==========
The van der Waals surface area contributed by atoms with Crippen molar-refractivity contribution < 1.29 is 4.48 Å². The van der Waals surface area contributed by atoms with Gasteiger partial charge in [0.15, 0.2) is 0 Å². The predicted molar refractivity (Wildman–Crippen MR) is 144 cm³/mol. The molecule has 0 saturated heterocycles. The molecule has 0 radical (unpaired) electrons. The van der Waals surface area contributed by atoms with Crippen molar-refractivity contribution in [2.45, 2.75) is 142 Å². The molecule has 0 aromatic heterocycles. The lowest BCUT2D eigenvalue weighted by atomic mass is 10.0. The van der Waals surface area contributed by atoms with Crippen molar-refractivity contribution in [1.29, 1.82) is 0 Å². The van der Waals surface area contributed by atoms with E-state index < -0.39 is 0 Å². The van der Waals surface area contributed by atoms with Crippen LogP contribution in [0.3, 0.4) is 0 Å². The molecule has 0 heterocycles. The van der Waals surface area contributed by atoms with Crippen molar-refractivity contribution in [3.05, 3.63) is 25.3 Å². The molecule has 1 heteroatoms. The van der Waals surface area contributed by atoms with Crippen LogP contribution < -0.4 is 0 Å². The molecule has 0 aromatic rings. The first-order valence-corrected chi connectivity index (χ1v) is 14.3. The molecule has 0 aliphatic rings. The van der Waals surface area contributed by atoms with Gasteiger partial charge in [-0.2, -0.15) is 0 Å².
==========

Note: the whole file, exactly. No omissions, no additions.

The van der Waals surface area contributed by atoms with Crippen molar-refractivity contribution < 1.29 is 4.48 Å². The van der Waals surface area contributed by atoms with Gasteiger partial charge in [0.15, 0.2) is 0 Å². The predicted molar refractivity (Wildman–Crippen MR) is 144 cm³/mol. The molecule has 0 saturated heterocycles. The molecule has 0 radical (unpaired) electrons. The van der Waals surface area contributed by atoms with Crippen molar-refractivity contribution in [2.45, 2.75) is 142 Å². The molecule has 0 aromatic heterocycles. The lowest BCUT2D eigenvalue weighted by atomic mass is 10.0. The van der Waals surface area contributed by atoms with Crippen molar-refractivity contribution in [1.29, 1.82) is 0 Å². The van der Waals surface area contributed by atoms with E-state index < -0.39 is 0 Å². The van der Waals surface area contributed by atoms with Crippen LogP contribution in [0.3, 0.4) is 0 Å². The molecule has 0 heterocycles. The van der Waals surface area contributed by atoms with Crippen molar-refractivity contribution in [3.05, 3.63) is 25.3 Å². The molecule has 1 heteroatoms. The van der Waals surface area contributed by atoms with Crippen LogP contribution < -0.4 is 0 Å². The molecule has 0 aromatic rings. The first-order valence-corrected chi connectivity index (χ1v) is 14.3. The molecule has 0 aliphatic rings. The van der Waals surface area contributed by atoms with Gasteiger partial charge in [-0.2, -0.15) is 0 Å².